Aug-er & Muxia More

This is our Wedding Anniversary weekend. After the past 16 months, it’s a good milestone to celebrate. I think the pandemic either made relationships stronger, or exposed the cracks that were already there. We have made it out the other side.

Every year of marriage is supposed to be celebrated with a gift containing a certain substance. Five years is wood. Eleven years is steel. This is what Jeff excitedly gave me.

Yup. You’re reading it right. An auger. It’s like a gigantic screw. I am to use it to plant my lavender crops. Is it handy? Yes, it is. Is it romantic in any way? No, it is not. What is Jeff trying to tell me?

When I informed him that next year he is supposed to get me something platinum Jeff responded ‘Ah. So a more expensive auger.’ So much for surviving the pandemic without cracks.

I decided we should celebrate with a little excursion to a place we have not yet been. Muxia. On the Atlantic coast.

Muxia (pronounced Moo-shee-a) is a place many Pilgrims continue on to from Santiago. After they have already earned their first Compostela, they can do another special one by walking first to Muxia, and then on to Finisterre (The end of the earth) further south. Instead of walking, we decided to drive it.

On this cloudy, but warm Saturday, the place had a few pilgrims at the Santuario da Virxe da Barca. It’s the church at the point beyond the town looking out over the ocean. The church is full of small ships and symbols of maritime activities. It was originally a pre-Christian Celtic shrine. The area wasn’t that keen on being converted to Christianity. Which is interesting, considering the part it now plays in one of the three big Catholic pilgrimages, after Rome and Jerusalem.

We walked up the hill to the monument commemorating the shipwreck of the Prestige in 2002. It unloaded it’s cargo of oil into the sea and over the coastline. The crack in the rock symbolizes ‘the wound that will never heal’. This part of the Spanish coast is called Costa da Morte. Or the ‘coast of death’ for all the ships who have been wrecked upon it’s shores.

The chemical weathering of the granite rocks on the coast is pretty amazing. You can crawl out on them safely as the rocks are rough. I didn’t expect that after being battered constantly by the wind, rain and sea water.

There are rocks here called ‘Pedra da Barca’. They are balancing rocks. In the town’s history, these balancing rocks were used to determine the guilt of people accused of crimes. The large stones are said to be the remains of the boat that carried the Virgin Mary.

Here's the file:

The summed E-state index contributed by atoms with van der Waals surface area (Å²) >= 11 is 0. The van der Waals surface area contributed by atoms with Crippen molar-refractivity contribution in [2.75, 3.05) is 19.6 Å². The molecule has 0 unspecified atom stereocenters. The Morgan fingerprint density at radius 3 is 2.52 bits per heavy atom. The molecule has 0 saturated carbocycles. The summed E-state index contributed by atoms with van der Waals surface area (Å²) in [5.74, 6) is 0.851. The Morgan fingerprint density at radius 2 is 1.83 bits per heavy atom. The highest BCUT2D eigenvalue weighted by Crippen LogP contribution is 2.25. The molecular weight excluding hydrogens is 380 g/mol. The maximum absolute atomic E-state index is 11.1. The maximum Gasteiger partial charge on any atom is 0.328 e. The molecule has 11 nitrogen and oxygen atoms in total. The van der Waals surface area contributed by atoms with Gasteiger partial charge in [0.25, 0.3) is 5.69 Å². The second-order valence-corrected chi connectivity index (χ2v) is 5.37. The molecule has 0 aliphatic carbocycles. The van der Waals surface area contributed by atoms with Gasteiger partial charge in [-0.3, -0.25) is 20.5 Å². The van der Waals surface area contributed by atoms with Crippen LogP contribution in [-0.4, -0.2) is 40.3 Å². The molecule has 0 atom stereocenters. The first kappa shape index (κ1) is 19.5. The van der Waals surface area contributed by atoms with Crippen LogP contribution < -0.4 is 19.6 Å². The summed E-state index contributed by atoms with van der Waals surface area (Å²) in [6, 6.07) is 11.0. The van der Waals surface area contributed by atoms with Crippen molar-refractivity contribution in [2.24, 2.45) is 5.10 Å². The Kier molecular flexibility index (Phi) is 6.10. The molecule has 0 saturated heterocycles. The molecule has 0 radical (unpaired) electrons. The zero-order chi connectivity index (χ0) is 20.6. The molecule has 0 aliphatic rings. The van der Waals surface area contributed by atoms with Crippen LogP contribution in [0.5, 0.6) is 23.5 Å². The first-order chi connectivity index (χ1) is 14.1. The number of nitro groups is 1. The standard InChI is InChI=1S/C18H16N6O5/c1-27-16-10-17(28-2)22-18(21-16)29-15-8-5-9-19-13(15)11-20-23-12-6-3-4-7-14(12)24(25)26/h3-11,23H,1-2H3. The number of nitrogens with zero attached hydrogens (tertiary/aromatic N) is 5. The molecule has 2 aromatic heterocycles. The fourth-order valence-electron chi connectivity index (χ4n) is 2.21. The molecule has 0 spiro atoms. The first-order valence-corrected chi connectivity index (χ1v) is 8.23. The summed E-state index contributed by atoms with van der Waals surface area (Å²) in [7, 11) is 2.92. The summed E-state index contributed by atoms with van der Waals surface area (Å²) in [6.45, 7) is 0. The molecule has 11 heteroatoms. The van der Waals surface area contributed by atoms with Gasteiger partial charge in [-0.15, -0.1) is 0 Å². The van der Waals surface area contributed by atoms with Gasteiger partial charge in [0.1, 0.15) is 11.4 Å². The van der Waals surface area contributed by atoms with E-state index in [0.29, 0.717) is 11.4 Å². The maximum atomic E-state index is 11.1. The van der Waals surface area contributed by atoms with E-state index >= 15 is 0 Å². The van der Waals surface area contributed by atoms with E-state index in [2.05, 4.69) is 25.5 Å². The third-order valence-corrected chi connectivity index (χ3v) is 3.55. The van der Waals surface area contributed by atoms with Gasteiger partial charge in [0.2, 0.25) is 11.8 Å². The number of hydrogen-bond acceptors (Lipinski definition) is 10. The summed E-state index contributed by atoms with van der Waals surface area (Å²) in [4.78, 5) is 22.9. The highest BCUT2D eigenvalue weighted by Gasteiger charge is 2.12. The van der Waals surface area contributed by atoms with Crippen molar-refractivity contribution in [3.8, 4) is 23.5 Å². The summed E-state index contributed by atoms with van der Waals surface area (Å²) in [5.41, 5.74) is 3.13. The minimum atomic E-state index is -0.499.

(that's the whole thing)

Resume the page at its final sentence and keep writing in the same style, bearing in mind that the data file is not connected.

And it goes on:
The landscape is stunning. You can see why Pilgrims often choose to walk beyond Santiago to the sea. Today, I saw a few shrug off their packs, and spend time alone contemplating down by the boiling surf. The stamp at the church says this is 0.0 km on the Camino. We would dispute that since Santiago is the goal (usually). But this place certainly feels significant. For many, their journey isn’t complete until they reach the sea.

We heard French, and I think Dutch. At least I’m pretty sure the woman who asked me to take her photo with the water in the background was a Dutch pilgrim. But no English being spoken. Most visitors arrived by car and were speaking Spanish or Gallego.

Heading back into town to have an anniversary lunch, the locals seem happy to have tourists back among them. They were friendly and welcoming. Order a beer or a glass of wine in Galicia and the small bites they pass around liberally are almost a meal. And they’re delicious! In Valencia, we usually got a bowl of potato chips. Maybe olives. Here, it’s small tapas and they never end. And the seafood is as fresh as possible in Muxia. Boats dock in the small harbor.

On the way home, we stopped off in Santiago to pick up some more small Lavender plants. I will be doing some propagation, but I need to get started getting plants in the ground. So this Anniversary auger will actually come in pretty handy. Don’t tell Jeff, but I’m as excited to try it out as he is. My lavender farm is just getting started, on top of everything else. With more exciting news to come. So on this Aniversario, after a little excursion, things are looking up.

4 thoughts on “Aug-er & Muxia More

  • Congratulations for making it to the other side. We feel very fortunate to still be together after spending more time together, just the two of us, than ever before. We met after I had adopted my 2 kids so started off in the midst of schooling. Between working fulltime and raising kids late in life, we had barely gotten the younger one out. And as soon as I retired 3 years ago, I was traveling a lot while my hubby stayed home to do the things he enjoys doing. So yes, to be stuck together in a pandemic is a make or break but we, too, came out the other side still loving and liking each other. What blessings we have to count!

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    • Wow! What an amazing life story. I think later in life romance has more sticking power. And growing a family thru adoption is a journey all it’s own. We have taken that path ourselves. Sounds like your story is entering a new chapter, as well. Especially with your plans for moving to the French Pyrenees. We are all emerging from this interesting time, hopefully with our best friend still by our side. Ready to face a brighter future.

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